The priest whom former Rep. Mark Foley has accused of molesting him when he was a teen could face sanctions, the Miami Archdiocese said Friday while offering the embattled ex-congressman an apology for the priest's "morally reprehensible" behavior.
The Palm Beach County State Attorney's Office identified Foley's alleged abuser as Father Anthony Mercieca, the archdiocese said in a written statement.
Sources close to the investigation previously told CNN that Foley named Mercieca as his alleged abuser.
The statement said Mercieca, who worked in the archdiocese from the mid-1960s through the early 2000s, could face ecclesiastical sanctions.
"John Favalora, archbishop of Miami, is withdrawing Father Mercieca's faculties," the archdiocese said.
"The Archdiocese of Miami is distressed by the revelations disclosed by Father Mercieca regarding former Representative Mark Foley. Such behavior is morally reprehensible, canonically criminal and inexcusable," the statement says.
"An apology is due to Mr. Foley for the hurt he has experienced. While it was long in coming, with God's merciful grace this painful revelation can be the beginning of reconciliation and an instrument of redemption and healing for Mr. Foley."
On Thursday, Mercieca told CNN that he fondled the lawmaker as a teen, but he said it wasn't abuse because Foley "seemed to like it."
If you like this story, consider signing up for our email newsletters.
SHOW ME HOW
From the outside, the group seemed good for the neighborhoods where they settled. Followers helped Yahweh renovate dilapidated homes, open grocery stores, and start clinics. But Mitchell changed. He proclaimed himself the Messiah and gathered a "Circle of 10" — a muscled group of followers armed with six-foot wooden "staffs of life" that were used to beat dissidents. He began controlling every aspect of his devotees' lives.
Inside the Temple of Love, worshippers slept on hard beds with no mattresses and were often limited to one daily meal of rice, beans, and water; women "shared" husbands, who could have sex only in a communal "conjugal room" with Yahweh's permission; they all worked 18-hour days for no pay in the cult's printing shops, stores, and offices. "You had to dedicate your life totally to Yahweh," Ricardo later testified.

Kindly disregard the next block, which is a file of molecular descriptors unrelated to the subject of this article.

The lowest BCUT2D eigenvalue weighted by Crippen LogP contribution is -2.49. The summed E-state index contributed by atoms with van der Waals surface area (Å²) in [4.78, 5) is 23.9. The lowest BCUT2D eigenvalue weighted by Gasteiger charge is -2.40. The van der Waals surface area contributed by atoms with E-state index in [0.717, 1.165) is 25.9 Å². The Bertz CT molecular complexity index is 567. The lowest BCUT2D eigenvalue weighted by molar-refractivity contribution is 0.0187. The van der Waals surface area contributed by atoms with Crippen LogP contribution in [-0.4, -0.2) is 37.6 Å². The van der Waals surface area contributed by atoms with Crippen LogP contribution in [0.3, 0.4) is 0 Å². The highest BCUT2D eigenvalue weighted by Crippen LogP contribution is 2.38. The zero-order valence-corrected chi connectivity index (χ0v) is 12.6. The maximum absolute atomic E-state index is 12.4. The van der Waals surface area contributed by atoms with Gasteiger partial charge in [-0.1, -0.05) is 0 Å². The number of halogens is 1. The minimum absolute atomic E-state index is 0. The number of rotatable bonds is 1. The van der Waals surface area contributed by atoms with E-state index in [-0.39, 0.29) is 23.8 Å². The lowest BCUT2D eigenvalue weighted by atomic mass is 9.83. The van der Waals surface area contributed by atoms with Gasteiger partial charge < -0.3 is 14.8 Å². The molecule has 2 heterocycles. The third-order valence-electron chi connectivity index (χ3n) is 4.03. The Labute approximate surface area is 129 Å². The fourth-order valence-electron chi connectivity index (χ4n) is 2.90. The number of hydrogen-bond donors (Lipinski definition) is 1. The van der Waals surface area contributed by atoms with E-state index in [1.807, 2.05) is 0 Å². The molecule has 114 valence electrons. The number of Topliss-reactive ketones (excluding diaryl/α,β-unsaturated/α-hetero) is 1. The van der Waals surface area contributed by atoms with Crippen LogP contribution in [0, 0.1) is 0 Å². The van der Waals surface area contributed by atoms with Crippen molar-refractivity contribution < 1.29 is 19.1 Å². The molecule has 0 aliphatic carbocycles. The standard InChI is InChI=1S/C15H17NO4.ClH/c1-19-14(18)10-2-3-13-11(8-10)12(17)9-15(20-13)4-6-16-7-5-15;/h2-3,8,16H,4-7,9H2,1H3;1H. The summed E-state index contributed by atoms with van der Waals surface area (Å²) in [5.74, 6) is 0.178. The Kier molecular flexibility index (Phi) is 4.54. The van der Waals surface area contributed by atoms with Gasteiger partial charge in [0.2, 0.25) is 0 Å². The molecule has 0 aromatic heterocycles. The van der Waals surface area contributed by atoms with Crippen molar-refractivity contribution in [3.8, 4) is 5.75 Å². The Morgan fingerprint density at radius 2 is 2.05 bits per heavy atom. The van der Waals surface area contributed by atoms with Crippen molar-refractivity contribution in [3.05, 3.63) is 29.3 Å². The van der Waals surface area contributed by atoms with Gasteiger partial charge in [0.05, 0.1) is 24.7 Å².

Beginning as early as 1981, for a select group called his "Death Angels," that dedication included torture and murder. A follower named Aston Green who argued with Yahweh was beaten to a bloody pulp until semiconscious and then driven into the Everglades and slowly decapitated with a dull machete.
Two years later, a karate champ from Louisiana named Leonard Dupree was cracked over the head with a tire iron, kicked in the groin, and gored through the eyes with a sharpened stick.
White drifters were regularly killed as an initiation rite and their ears given to Yahweh as trophies, witnesses would later testify.
By the end of that harrowing call on August 20, 2015, police knew the accused predator was no ordinary suspect. His name was Bob Coy, and until the previous year, he'd been the most famous Evangelical pastor in Florida.
Over two decades, Coy had built a small storefront church into Calvary Chapel Fort Lauderdale, a 25,000-member powerhouse that packed Dolphin Stadium for Easter services while Coy hosted everyone from George W. Bush to Benjamin Netanyahu. With a sitcom dad's wholesome looks, a standup comedian's snappy timing, and an unlikely redemption tale of ditching a career managing Vegas strip clubs to find Jesus, Coy had become a Christian TV and radio superstar.
But then, in April 2014, he resigned in disgrace after admitting to multiple affairs and a pornography addiction. Coy shocked his flock and made national headlines by walking away from his ministry, selling his house, and divorcing his wife.
The sexual assault claims, which have never before been divulged, raise new questions about the pastor, his church, and the police who handled the case. Documents show that Coral Springs cops sat on the accusations for months before dropping the inquiry without even interviewing Coy. His attorneys, meanwhile, persuaded a judge with deep Republican ties to seal the ex-pastor's divorce file to protect Calvary Chapel Fort Lauderdale from scrutiny.